Successful yet difficult blueberry season in Morocco

From Fresh Plaza | 9 May 2024

Overview of blueberries from Morocco in the U.S. market, complemented by charts from Agronometrics. Original published on May 2, 2024.

The Moroccan blueberry season is drawing to its end, in 2 to 3 weeks. A few producers with a steady stream are continuing to export. Amine Bennani, President of the Moroccan Association of Soft Fruit Producers, gives a positive assessment, but not without difficulties and oddities.

Higher volumes than last season

Bennani says: “Volumes have increased considerably over last season. Pending the centralization of data at the end of the campaign, I can confidently report a double-digit increase in exports. However, last season’s volumes were exceptionally low, and this season only represents a return to normal. This increase is essentially due to expanded acreage and high yields of older varieties, as we have not yet reached our production potential due to the adverse climate.”

Morocco Fresh Blueberry Export Volume by Partner | Cultivated Conventional

chartlink 1

Prejudicial climate

“The season was marked by several climatic accidents which caused heavy losses,” explains Bennani. “We had two episodes of strong winds in the Larache/Moulay Bousselhem region. In the Agadir region, the chergui (dry, hot wind) caused losses in August. Above all, the climate caused a grouping of volumes and less regularity during the season, so we saw large bunches in April in the north of the country, thus a peak of the harvest.”

The Spanish alert

In March, just before the harvest peak, a Spanish notification via the RASSF system alerted to the detection of hepatitis A in a shipment of Moroccan strawberries. The accusation was immediately denied by the Moroccan Association of Soft Fruit Producers. This incident disrupted the Moroccan blueberry campaign, says Bennani. “This incident was strongly amplified by the Spanish media. It did not influence our customers, who continued to maintain solid demand. It did, however, affect the Moroccan food safety authorities, who imposed severe export procedures on soft fruits, including blueberries. This prompted one-shot exporters to withdraw from the market. Growers with a steady flow of production and several shipments a week fared better under the new procedures and were in business until the end of the campaign.”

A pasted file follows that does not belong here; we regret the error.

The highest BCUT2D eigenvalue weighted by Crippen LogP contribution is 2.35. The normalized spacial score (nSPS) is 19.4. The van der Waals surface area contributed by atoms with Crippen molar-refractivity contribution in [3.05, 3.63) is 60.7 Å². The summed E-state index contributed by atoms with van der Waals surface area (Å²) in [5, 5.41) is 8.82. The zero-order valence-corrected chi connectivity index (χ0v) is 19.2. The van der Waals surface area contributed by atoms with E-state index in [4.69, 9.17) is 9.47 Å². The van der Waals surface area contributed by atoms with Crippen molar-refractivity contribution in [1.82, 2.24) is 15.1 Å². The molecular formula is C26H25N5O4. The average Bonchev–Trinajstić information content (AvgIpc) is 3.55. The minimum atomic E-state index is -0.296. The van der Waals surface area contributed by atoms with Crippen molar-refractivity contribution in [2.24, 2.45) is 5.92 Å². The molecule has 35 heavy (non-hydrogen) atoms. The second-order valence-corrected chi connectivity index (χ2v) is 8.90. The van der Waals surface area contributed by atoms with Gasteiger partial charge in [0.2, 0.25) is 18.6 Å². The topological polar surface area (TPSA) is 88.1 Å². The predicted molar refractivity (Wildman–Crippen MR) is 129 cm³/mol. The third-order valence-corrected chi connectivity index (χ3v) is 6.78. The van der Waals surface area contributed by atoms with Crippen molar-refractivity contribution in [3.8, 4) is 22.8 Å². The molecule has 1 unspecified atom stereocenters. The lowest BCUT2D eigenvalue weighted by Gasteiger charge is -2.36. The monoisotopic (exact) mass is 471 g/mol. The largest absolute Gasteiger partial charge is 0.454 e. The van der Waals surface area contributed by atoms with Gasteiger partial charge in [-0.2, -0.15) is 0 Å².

Odd prices

The increase in volumes naturally translated into lower prices than the previous season, but price fluctuations were odd, explains Bennani: “There was no consistency. We started the season in January with good prices, around 80 MAD per kilo, due to the El Niño weather phenomenon which impacted competition in Latin America. In March, prices returned to normal levels. The particularity of this season was the very good prices for large sizes, especially 18+, which had never been seen before. To give an overall picture for the season, the weighted average price was around 40 MAD.”

Morocco Fresh Blueberry Export Price History | Cultivated Conventional

chart 1 1
chartlink 1

Labor shortage

Bennani: “The April harvest peak in the Larache/Moulay Bousselhem axis, Morocco’s blueberry stronghold, coincided with the month of Ramadan and the Eid celebrations, as well as the harvesting of other crops in the region. There was a severe shortage of labor. This led not only to higher labor costs but also to delays and the loss of fruit freshness. Large volumes no longer met the criteria for the fresh segment and had to be redirected to frozen, sold at a much lower price of 10dh per kilo”.


According to Bennani, the main destination for Moroccan blueberries this season was, as usual, the UK, followed by Europe. Russia was a premium market, where buyers were willing to pay more for sizes 18+, a novelty of the season. The growers’ representative adds: “We’re continuing to develop the Middle East market. Demand from Canada picks up with the end of the season, and this is another market we’re developing.

As for Asia, “Singapore and Hong Kong showed good demand at the start of the season. Negotiations are still underway with China. We held a visit there this year and are waiting to hear back from the Chinese government, which we hope to see next season. “

The News in Charts is a collection of stories from the industry complemented by charts from Agronometrics to help better tell their story.

Access the original article with this (Link)

Leave a comment

Your email address will not be published. Required fields are marked *

Copy link